Preet Bharara will join the NYU School of Law as a distinguished scholar in residence beginning April 1, 2017.
Bharara, the hero United States attorney for the Southern District of New York known for taking on political corruption head-on, was fired by President Donald Trump after one of the longest terms of anyone holding that position.
As U.S. attorney, Bharara brought a number of public corruption prosecutions against politicians working in New York state and New York City government, notably the speaker of the New York State Assembly Sheldon Silver and State Senate Majority Leader Dean Skelos.
He also oversaw many prosecutions of financial crimes, including numerous insider trading charges and the case against Bernie Madoff and his associates, as well as suits against Bank of America and Citibank growing out of the financial crisis.
Under his leadership, the U.S. Attorney’s Office for the Southern District of New York, secured a record-setting $1.2 billion financial penalty from Toyota in an agreement that installed an independent monitor to oversee the company’s public statements and safety reporting. In addition, the office during Bharara’s tenure extended its long history of successful national security prosecutions, addressing terrorism, international arms and drug trafficking, and evolving cybersecurity threats.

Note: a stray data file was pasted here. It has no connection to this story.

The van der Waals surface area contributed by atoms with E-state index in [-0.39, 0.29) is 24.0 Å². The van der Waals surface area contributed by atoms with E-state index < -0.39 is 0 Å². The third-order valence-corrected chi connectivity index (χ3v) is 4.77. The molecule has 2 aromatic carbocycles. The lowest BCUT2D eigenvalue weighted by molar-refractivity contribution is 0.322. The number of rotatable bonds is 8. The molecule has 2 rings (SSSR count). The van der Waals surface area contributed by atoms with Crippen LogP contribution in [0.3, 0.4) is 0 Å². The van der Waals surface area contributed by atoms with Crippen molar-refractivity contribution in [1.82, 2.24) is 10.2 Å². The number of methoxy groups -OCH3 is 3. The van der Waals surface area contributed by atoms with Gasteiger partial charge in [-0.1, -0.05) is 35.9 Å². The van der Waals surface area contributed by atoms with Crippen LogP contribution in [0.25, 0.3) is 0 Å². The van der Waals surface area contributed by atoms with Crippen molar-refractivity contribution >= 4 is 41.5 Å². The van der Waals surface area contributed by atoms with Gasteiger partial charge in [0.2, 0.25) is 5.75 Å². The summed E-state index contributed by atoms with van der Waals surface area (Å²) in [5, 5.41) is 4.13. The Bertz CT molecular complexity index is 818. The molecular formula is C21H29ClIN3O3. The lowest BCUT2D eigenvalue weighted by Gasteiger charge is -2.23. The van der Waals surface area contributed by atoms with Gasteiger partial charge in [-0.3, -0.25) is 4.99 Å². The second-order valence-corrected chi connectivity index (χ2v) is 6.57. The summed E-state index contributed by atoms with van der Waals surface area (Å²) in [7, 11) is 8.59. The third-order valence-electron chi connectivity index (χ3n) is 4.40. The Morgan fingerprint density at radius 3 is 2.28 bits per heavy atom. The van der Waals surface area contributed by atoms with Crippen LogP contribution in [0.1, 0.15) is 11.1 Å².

Prior to serving as U.S. attorney, Bharara was chief counsel to Senator Chuck Schumer, including during the U.S. Senate Judiciary Committee’s investigation into the selective firings of US attorneys in 2007. He also spent a number of years in private practice before entering public service.
Bharara is a graduate of Harvard College and Columbia Law School. A frequent visitor to NYU Law, he was the JD convocation speaker in 2015.
“I am honored to join the NYU School of Law, one of the great educational institutions in America, and I welcome the chance to contribute in such a thoughtful setting,” Bharara said. “I am thrilled for this opportunity to continue addressing the issues I so deeply care about—criminal and social justice, honest government, national security, civil rights, and corporate accountability, to name a few.”